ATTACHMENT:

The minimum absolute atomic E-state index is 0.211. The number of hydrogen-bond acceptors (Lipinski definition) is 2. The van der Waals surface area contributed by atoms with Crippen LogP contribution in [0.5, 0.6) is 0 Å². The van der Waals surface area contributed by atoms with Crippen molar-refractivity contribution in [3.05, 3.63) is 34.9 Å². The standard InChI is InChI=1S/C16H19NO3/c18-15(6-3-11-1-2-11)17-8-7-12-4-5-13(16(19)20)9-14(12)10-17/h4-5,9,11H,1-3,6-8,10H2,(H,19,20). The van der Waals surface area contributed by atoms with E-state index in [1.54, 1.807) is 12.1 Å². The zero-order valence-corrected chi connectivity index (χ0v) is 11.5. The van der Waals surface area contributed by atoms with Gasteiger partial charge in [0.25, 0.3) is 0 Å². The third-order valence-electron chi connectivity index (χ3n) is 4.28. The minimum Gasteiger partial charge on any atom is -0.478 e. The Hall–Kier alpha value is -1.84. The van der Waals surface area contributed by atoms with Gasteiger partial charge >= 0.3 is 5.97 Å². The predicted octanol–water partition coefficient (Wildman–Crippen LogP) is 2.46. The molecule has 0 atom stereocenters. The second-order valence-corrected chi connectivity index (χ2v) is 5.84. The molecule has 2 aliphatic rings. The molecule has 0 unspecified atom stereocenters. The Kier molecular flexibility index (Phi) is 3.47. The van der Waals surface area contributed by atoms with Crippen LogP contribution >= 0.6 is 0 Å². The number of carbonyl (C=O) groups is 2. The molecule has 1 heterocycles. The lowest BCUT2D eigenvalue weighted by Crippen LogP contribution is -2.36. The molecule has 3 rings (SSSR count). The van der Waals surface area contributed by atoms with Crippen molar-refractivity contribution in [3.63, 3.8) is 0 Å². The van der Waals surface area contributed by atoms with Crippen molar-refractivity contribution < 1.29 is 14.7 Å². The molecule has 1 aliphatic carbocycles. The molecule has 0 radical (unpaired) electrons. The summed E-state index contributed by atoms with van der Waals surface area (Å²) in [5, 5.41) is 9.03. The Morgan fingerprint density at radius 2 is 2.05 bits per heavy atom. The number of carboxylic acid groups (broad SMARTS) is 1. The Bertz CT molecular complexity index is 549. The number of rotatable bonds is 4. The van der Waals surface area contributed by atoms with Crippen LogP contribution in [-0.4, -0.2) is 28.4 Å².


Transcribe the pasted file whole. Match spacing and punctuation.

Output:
The minimum absolute atomic E-state index is 0.211. The number of hydrogen-bond acceptors (Lipinski definition) is 2. The van der Waals surface area contributed by atoms with Crippen LogP contribution in [0.5, 0.6) is 0 Å². The van der Waals surface area contributed by atoms with Crippen molar-refractivity contribution in [3.05, 3.63) is 34.9 Å². The standard InChI is InChI=1S/C16H19NO3/c18-15(6-3-11-1-2-11)17-8-7-12-4-5-13(16(19)20)9-14(12)10-17/h4-5,9,11H,1-3,6-8,10H2,(H,19,20). The van der Waals surface area contributed by atoms with E-state index in [1.54, 1.807) is 12.1 Å². The zero-order valence-corrected chi connectivity index (χ0v) is 11.5. The van der Waals surface area contributed by atoms with Gasteiger partial charge in [0.25, 0.3) is 0 Å². The third-order valence-electron chi connectivity index (χ3n) is 4.28. The minimum Gasteiger partial charge on any atom is -0.478 e. The Hall–Kier alpha value is -1.84. The van der Waals surface area contributed by atoms with Gasteiger partial charge >= 0.3 is 5.97 Å². The predicted octanol–water partition coefficient (Wildman–Crippen LogP) is 2.46. The molecule has 0 atom stereocenters. The second-order valence-corrected chi connectivity index (χ2v) is 5.84. The molecule has 2 aliphatic rings. The molecule has 0 unspecified atom stereocenters. The Kier molecular flexibility index (Phi) is 3.47. The van der Waals surface area contributed by atoms with Crippen LogP contribution >= 0.6 is 0 Å². The number of carbonyl (C=O) groups is 2. The molecule has 1 heterocycles. The lowest BCUT2D eigenvalue weighted by Crippen LogP contribution is -2.36. The molecule has 3 rings (SSSR count). The van der Waals surface area contributed by atoms with Crippen molar-refractivity contribution in [3.63, 3.8) is 0 Å². The van der Waals surface area contributed by atoms with Crippen molar-refractivity contribution < 1.29 is 14.7 Å². The molecule has 1 aliphatic carbocycles. The molecule has 0 radical (unpaired) electrons. The summed E-state index contributed by atoms with van der Waals surface area (Å²) in [5, 5.41) is 9.03. The Morgan fingerprint density at radius 2 is 2.05 bits per heavy atom. The number of carboxylic acid groups (broad SMARTS) is 1. The Bertz CT molecular complexity index is 549. The number of rotatable bonds is 4. The van der Waals surface area contributed by atoms with Crippen LogP contribution in [-0.4, -0.2) is 28.4 Å².